Wednesday, September 24, 2014

NAS Safety Culture Lessons Learned from Fukushima—Presentation to NRC

We reviewed the National Academy of Sciences’ (NAS) Fukushima Lessons Learned report on July 30, 2014.  As you recall, we were underwhelmed by the recommendations related to nuclear safety culture (SC).  Basically, the report said the NRC should maintain a strong SC at the facilities it regulates and maintain the agency’s independence.  In addition, the NRC and industry should increase the transparency of their efforts to assess and improve SC.

Two of the report’s authors presented the NAS findings to the NRC on July 31, 2014 as part of a panel of external stakeholders presenting Fukushima lessons learned.  This post, based on the meeting transcript*, reviews the SC-related comments at that meeting.  The NAS presenter repeated the report’s SC recommendations then added some comments about the differences between Japanese and American culture. (pp. 18-19)  He also noted that the SC chapter in the report exhibits a range of views of SC held by different members of the 21-person NAS committee. (p. 24)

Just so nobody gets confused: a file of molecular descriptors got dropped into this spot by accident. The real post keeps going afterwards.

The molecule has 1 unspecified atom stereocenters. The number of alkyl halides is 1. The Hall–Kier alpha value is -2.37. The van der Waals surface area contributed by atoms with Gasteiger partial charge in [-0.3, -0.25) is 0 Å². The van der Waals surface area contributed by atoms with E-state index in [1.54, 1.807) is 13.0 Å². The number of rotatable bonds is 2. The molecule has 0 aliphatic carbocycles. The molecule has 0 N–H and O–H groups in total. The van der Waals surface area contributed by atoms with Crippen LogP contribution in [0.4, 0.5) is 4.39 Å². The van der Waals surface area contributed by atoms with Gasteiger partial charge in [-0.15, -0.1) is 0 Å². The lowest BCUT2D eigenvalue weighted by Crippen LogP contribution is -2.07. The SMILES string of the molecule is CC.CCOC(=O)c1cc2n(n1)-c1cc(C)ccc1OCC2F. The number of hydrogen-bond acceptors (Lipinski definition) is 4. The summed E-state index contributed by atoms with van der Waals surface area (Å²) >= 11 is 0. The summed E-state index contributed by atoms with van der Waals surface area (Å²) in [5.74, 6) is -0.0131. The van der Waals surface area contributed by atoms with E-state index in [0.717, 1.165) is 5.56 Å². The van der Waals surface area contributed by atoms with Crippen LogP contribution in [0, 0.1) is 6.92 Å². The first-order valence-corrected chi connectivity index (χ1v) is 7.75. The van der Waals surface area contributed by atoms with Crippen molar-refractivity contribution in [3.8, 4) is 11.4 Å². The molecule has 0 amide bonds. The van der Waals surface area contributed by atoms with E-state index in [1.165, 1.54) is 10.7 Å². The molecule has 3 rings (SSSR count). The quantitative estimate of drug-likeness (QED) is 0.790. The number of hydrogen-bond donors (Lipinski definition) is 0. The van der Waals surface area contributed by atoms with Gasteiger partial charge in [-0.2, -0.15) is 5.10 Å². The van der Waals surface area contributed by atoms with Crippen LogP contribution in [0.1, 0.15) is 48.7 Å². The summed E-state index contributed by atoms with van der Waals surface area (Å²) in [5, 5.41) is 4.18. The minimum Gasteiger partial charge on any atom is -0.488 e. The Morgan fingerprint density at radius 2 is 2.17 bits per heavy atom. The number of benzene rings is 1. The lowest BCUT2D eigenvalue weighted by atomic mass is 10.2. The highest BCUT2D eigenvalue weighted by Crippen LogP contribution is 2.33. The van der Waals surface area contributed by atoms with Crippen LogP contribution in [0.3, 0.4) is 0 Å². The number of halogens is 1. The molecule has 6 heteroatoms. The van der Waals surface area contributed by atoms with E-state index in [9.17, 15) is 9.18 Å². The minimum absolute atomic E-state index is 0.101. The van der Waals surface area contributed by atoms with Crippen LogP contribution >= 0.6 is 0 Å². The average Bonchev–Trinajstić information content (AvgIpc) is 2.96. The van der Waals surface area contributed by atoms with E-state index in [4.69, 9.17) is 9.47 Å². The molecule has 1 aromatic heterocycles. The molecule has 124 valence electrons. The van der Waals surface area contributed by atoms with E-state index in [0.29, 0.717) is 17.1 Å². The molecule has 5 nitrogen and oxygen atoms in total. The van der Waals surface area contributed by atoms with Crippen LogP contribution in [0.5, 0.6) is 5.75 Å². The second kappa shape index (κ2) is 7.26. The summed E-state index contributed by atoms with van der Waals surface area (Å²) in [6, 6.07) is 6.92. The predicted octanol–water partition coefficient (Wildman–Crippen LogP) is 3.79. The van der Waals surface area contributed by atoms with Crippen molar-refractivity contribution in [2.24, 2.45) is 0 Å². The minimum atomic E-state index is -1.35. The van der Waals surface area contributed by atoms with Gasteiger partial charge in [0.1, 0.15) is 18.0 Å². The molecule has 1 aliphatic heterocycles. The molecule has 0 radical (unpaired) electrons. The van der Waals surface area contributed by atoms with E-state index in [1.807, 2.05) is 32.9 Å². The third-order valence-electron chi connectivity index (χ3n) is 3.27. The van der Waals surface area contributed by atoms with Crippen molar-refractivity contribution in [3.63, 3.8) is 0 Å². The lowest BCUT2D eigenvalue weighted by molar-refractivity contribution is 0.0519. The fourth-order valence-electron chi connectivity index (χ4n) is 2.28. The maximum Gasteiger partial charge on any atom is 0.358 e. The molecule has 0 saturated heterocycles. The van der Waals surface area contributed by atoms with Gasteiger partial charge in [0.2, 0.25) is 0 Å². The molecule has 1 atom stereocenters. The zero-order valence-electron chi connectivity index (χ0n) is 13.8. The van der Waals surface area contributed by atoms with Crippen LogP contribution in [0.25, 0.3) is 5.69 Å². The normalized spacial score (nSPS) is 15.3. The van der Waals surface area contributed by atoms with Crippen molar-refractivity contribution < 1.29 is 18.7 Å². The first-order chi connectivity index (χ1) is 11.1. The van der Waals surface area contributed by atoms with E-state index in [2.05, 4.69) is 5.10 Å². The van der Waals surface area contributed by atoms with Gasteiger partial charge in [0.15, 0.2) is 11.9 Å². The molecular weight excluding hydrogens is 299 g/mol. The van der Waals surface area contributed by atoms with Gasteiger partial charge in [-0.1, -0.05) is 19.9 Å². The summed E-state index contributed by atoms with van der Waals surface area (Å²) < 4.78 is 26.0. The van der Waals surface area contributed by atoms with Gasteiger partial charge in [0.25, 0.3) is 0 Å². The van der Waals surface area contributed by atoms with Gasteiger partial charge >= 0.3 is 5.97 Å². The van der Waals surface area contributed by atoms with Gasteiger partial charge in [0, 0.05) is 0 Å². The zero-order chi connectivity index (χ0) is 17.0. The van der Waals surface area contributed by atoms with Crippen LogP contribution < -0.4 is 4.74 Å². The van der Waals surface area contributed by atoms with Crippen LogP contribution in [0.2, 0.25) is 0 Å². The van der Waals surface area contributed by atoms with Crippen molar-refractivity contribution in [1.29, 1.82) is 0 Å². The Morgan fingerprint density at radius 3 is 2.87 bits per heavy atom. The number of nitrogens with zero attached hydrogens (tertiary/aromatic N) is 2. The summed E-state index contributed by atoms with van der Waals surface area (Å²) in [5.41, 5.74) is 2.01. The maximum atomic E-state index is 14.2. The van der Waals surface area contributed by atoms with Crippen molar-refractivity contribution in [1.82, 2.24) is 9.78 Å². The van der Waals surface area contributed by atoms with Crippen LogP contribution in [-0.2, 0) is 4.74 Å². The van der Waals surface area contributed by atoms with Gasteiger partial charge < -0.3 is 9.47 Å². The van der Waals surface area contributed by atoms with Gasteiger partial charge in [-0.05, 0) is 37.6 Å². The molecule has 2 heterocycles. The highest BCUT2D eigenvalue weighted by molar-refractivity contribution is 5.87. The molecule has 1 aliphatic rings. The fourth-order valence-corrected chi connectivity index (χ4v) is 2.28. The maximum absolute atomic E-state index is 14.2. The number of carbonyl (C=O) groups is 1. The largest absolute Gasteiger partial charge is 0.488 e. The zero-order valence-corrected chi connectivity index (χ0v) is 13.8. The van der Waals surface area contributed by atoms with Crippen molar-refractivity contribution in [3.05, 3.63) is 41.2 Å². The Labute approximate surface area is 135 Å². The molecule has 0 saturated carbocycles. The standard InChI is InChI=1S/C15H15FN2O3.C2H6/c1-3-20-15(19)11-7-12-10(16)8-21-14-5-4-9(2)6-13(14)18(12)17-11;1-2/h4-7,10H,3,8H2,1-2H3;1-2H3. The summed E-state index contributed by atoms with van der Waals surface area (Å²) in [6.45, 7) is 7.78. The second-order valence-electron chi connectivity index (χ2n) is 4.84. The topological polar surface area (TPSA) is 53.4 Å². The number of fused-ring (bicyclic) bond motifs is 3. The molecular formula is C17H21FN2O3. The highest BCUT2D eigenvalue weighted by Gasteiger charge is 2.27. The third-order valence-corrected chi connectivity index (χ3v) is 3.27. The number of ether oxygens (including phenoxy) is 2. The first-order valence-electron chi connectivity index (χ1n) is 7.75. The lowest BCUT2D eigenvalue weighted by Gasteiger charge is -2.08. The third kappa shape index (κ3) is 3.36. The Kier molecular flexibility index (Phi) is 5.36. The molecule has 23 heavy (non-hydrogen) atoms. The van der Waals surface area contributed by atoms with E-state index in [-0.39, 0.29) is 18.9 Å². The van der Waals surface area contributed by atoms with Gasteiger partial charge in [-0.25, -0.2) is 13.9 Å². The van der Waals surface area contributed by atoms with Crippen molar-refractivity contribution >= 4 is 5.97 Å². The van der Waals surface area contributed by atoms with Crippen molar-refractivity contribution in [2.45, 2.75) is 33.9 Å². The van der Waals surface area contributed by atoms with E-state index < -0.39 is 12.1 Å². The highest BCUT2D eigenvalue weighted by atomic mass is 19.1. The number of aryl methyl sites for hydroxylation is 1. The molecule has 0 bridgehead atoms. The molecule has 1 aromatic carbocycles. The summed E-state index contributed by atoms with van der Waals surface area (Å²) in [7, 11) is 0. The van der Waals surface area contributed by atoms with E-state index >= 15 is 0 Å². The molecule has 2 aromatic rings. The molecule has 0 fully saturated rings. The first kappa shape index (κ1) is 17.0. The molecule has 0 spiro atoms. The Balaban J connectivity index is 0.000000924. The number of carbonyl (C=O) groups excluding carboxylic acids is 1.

The NAS presentation was one of six made by the external panel.  A five-member NRC staff panel reported separately on the agency’s Fukushima-related investigations and activities.  Only the NAS presentation mentioned SC; the other presentations focused on plant hardware, off-site equipment, and state and foreign regulatory activities.

Our Perspective

Although this was a busy meeting with a tight schedule, SC did warrant comments from the Commissioners:

Commissioner Magwood said “. . . I also agree with many of the points the Committee raised about safety culture. I think that the cultural and training issues may actually be more important than some of the hardware issues that we spend a lot of time talking about.  And that is something that has not got enough emphasis.” (p. 57)

Commissioner Svinicki said “I liked the simple statement that was made of nuclear safety culture is a big issue.”  She also appreciated that the committee had a “vibrant” discussion on SC. (pp. 73-74)